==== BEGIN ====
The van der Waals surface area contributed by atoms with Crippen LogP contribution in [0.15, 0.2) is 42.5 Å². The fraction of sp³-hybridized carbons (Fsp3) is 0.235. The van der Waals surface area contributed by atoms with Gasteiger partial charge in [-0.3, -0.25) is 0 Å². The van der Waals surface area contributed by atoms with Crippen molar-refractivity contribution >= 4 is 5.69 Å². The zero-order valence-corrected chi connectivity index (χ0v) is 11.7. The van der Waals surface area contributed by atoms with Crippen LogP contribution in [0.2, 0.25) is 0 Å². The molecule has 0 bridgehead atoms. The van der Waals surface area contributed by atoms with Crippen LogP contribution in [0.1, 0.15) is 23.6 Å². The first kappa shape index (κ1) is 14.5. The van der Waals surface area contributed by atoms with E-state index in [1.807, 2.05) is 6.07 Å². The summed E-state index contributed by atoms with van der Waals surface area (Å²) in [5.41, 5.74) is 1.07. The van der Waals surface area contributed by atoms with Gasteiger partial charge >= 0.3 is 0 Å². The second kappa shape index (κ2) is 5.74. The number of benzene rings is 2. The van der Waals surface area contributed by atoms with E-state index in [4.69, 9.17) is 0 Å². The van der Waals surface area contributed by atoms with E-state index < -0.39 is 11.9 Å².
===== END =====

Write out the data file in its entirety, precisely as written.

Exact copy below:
The van der Waals surface area contributed by atoms with Crippen LogP contribution in [0.15, 0.2) is 42.5 Å². The fraction of sp³-hybridized carbons (Fsp3) is 0.235. The van der Waals surface area contributed by atoms with Gasteiger partial charge in [-0.3, -0.25) is 0 Å². The van der Waals surface area contributed by atoms with Crippen molar-refractivity contribution >= 4 is 5.69 Å². The zero-order valence-corrected chi connectivity index (χ0v) is 11.7. The van der Waals surface area contributed by atoms with Crippen LogP contribution in [0.2, 0.25) is 0 Å². The molecule has 0 bridgehead atoms. The van der Waals surface area contributed by atoms with Crippen LogP contribution in [0.1, 0.15) is 23.6 Å². The first kappa shape index (κ1) is 14.5. The van der Waals surface area contributed by atoms with E-state index in [1.807, 2.05) is 6.07 Å². The summed E-state index contributed by atoms with van der Waals surface area (Å²) in [5.41, 5.74) is 1.07. The van der Waals surface area contributed by atoms with Gasteiger partial charge >= 0.3 is 0 Å². The second kappa shape index (κ2) is 5.74. The number of benzene rings is 2. The van der Waals surface area contributed by atoms with E-state index in [4.69, 9.17) is 0 Å². The van der Waals surface area contributed by atoms with E-state index < -0.39 is 11.9 Å².